In all honesty, the more I heard of their success, the more self-conscious I became. The Fire Nation had changed, of course, but had I done enough? Even now, whispers and rumors of war raged among the people. Every report he heard from his council hinted at the need for violence. Whole generations had been brought up in that environment, including me. It was no wonder no one knew what prosperity was if it didn’t involve taking over a city or destroying one.
All of these thoughts made it difficult to focus on the ever-growing pile of documents that passed over my desk. Tax reform documents, military budgets, and schedules, school curriculum reform – all of those words were twisting and turning among the many other worries and thoughts to the point all of it had lost all meaning. I sighed and pushed the paperwork to the side – both mentally and physically. My Uncle, who had rooted himself to the far corner of my study, was sitting at my reading desk, book in one hand, teacup in another.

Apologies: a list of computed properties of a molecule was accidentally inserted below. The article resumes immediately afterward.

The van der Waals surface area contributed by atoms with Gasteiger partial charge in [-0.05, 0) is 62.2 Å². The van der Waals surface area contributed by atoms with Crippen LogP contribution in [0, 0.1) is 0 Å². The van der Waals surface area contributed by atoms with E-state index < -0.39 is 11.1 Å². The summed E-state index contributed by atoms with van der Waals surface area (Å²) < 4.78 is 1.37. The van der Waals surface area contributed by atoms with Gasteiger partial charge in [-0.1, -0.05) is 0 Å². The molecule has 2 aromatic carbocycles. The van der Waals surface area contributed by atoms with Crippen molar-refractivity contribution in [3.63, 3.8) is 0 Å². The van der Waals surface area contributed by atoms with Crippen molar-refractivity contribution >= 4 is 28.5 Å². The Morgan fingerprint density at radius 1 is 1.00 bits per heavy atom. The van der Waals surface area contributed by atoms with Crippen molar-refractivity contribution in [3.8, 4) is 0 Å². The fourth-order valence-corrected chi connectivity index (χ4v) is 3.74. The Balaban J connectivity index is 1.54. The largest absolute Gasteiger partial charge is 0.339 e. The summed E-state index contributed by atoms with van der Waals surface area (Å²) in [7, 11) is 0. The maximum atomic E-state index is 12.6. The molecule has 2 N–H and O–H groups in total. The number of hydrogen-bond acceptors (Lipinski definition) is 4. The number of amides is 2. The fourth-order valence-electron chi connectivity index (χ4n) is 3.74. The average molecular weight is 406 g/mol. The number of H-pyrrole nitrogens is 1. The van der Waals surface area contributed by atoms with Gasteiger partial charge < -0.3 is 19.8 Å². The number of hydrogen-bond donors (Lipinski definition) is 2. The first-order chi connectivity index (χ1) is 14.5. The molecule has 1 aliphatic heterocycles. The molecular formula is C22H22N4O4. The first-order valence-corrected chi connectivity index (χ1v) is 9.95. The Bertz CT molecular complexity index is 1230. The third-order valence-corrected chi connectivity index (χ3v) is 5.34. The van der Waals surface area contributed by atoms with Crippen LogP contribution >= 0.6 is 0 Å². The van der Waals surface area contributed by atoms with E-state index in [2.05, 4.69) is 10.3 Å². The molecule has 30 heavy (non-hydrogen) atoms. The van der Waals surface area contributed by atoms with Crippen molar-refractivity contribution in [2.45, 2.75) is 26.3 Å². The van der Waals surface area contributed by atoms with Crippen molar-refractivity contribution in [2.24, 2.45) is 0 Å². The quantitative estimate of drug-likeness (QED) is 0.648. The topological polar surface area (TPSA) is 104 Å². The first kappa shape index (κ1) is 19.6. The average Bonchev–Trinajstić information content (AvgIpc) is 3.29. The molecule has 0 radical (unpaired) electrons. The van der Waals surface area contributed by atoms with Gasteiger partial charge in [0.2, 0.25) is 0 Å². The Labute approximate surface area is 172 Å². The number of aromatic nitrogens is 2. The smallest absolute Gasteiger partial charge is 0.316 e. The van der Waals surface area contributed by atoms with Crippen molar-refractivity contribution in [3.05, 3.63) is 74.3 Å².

“Don’t be so bothered, Nephew. You should be excited. Your friend the Avatar should be here soon.”
I scrubbed my face with my hand, noting the stubble that scraped against the hard flesh of my palms.
“That’s partly why I am so bothered, Uncle.”
My Uncle set both his tea and book down before crossing both arms into his sleeves. This was a familiar stance, one that often followed sage advice.
“Friends aren’t typically something to be bothered over. Relax. Let’s talk about Tea Appreciation Day. That should ease your mind.”